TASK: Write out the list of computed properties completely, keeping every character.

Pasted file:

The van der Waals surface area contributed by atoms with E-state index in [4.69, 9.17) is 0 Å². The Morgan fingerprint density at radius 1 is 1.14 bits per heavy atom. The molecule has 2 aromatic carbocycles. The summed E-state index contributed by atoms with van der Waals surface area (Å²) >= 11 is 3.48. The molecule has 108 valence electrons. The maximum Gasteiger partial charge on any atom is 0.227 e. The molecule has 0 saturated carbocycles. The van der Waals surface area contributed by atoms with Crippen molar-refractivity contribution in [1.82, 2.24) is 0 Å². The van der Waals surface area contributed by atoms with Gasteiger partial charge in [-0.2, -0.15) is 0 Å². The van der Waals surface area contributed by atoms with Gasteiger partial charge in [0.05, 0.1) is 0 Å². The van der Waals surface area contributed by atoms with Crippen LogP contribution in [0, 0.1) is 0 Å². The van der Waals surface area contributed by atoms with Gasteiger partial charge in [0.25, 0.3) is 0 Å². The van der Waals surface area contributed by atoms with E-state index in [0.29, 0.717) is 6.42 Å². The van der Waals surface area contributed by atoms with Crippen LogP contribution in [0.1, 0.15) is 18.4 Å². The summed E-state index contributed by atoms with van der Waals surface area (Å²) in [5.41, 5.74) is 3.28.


The van der Waals surface area contributed by atoms with E-state index in [4.69, 9.17) is 0 Å². The Morgan fingerprint density at radius 1 is 1.14 bits per heavy atom. The molecule has 2 aromatic carbocycles. The summed E-state index contributed by atoms with van der Waals surface area (Å²) >= 11 is 3.48. The molecule has 108 valence electrons. The maximum Gasteiger partial charge on any atom is 0.227 e. The molecule has 0 saturated carbocycles. The van der Waals surface area contributed by atoms with Crippen molar-refractivity contribution in [1.82, 2.24) is 0 Å². The van der Waals surface area contributed by atoms with Gasteiger partial charge in [-0.2, -0.15) is 0 Å². The van der Waals surface area contributed by atoms with Gasteiger partial charge in [0.05, 0.1) is 0 Å². The van der Waals surface area contributed by atoms with Crippen LogP contribution in [0, 0.1) is 0 Å². The van der Waals surface area contributed by atoms with Gasteiger partial charge in [0.25, 0.3) is 0 Å². The van der Waals surface area contributed by atoms with E-state index in [0.29, 0.717) is 6.42 Å². The van der Waals surface area contributed by atoms with Crippen LogP contribution in [0.1, 0.15) is 18.4 Å². The summed E-state index contributed by atoms with van der Waals surface area (Å²) in [5.41, 5.74) is 3.28.